When the Alt-Right Hits Campus

Dillard, Angela D.

Publisher:  Against the Current
Date Written:  01/01/2017
Year Published:  2017  
Resource Type:  Article
Cx Number:  CX21518

Under the auspices of the "Alt Right" and its wannabe hipster version of white nationalism, the University of Michigan community was subjected to a bombardment of racist hate that many of us thought relegated to the pre-Obama past.



Many, perhaps even most, college students themselves tend not to see protest as proof that free speech on campuses is really in danger. A recent poll found that 73% of the 3,000 students sampled across 240 colleges rated free speech on campuses to be secure to very secure, and more than half believe that free speech protections have indeed increased.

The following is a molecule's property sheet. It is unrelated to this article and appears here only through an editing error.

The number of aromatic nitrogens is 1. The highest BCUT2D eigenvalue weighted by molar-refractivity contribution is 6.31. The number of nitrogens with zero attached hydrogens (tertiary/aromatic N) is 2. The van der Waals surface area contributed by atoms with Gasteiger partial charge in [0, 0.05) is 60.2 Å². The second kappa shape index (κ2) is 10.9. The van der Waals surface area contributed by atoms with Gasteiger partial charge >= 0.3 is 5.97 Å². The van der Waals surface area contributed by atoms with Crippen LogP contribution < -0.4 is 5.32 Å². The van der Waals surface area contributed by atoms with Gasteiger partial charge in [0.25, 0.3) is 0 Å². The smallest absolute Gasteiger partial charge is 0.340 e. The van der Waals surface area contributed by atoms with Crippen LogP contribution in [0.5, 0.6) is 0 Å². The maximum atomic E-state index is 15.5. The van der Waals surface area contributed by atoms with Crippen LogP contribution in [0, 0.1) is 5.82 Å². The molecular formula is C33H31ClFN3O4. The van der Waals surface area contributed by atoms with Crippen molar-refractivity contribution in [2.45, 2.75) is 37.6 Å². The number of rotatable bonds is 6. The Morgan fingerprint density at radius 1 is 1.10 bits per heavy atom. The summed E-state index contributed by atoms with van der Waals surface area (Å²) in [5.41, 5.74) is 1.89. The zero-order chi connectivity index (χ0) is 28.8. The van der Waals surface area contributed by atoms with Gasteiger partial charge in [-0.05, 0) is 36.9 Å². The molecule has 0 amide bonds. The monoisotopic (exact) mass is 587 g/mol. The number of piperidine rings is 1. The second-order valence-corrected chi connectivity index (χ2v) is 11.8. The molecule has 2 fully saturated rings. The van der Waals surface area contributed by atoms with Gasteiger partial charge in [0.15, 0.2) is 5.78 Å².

The vast majority of students, according to this survey and as summarized in a thoughtful article published in the Atlantic Monthly, do not believe institutions ought to restrict political views as a matter of policy although, and this is critical: "Students tend to draw the line at slurs and ethnically stereotypical costumes, however with 69% and 63%, respectively, believing campuses should have the ability to restrict those kinds of expression."

In other words, what distinguishes young adults today is not an aversion to unfamiliar and uncomfortable opinions. It is that they are much more comfortable than their parents - and apparently many journalists - about curtailing speech on campus whose purpose is to hurt, mock and, like the posters at Michigan, to promote white supremacists views.
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